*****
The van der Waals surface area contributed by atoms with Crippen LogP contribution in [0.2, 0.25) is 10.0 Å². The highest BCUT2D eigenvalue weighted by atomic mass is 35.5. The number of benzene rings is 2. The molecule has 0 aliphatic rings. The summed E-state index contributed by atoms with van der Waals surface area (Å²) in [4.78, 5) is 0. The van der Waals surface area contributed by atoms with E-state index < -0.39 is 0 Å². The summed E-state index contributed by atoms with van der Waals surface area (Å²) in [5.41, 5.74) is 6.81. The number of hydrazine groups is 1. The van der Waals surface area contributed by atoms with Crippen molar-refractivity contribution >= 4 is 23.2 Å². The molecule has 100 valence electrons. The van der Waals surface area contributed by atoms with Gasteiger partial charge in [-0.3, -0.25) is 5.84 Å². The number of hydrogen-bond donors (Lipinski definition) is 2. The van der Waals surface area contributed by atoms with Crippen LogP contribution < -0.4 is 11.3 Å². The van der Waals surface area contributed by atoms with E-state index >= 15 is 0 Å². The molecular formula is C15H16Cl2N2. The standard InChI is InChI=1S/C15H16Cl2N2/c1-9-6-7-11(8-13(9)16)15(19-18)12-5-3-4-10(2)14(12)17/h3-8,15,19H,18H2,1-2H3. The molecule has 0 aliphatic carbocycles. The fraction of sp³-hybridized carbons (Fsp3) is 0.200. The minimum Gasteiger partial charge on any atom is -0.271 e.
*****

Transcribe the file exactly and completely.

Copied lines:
The van der Waals surface area contributed by atoms with Crippen LogP contribution in [0.2, 0.25) is 10.0 Å². The highest BCUT2D eigenvalue weighted by atomic mass is 35.5. The number of benzene rings is 2. The molecule has 0 aliphatic rings. The summed E-state index contributed by atoms with van der Waals surface area (Å²) in [4.78, 5) is 0. The van der Waals surface area contributed by atoms with E-state index < -0.39 is 0 Å². The summed E-state index contributed by atoms with van der Waals surface area (Å²) in [5.41, 5.74) is 6.81. The number of hydrazine groups is 1. The van der Waals surface area contributed by atoms with Crippen molar-refractivity contribution >= 4 is 23.2 Å². The molecule has 100 valence electrons. The van der Waals surface area contributed by atoms with Gasteiger partial charge in [-0.3, -0.25) is 5.84 Å². The number of hydrogen-bond donors (Lipinski definition) is 2. The van der Waals surface area contributed by atoms with Crippen LogP contribution < -0.4 is 11.3 Å². The van der Waals surface area contributed by atoms with E-state index >= 15 is 0 Å². The molecular formula is C15H16Cl2N2. The standard InChI is InChI=1S/C15H16Cl2N2/c1-9-6-7-11(8-13(9)16)15(19-18)12-5-3-4-10(2)14(12)17/h3-8,15,19H,18H2,1-2H3. The molecule has 0 aliphatic carbocycles. The fraction of sp³-hybridized carbons (Fsp3) is 0.200. The minimum Gasteiger partial charge on any atom is -0.271 e.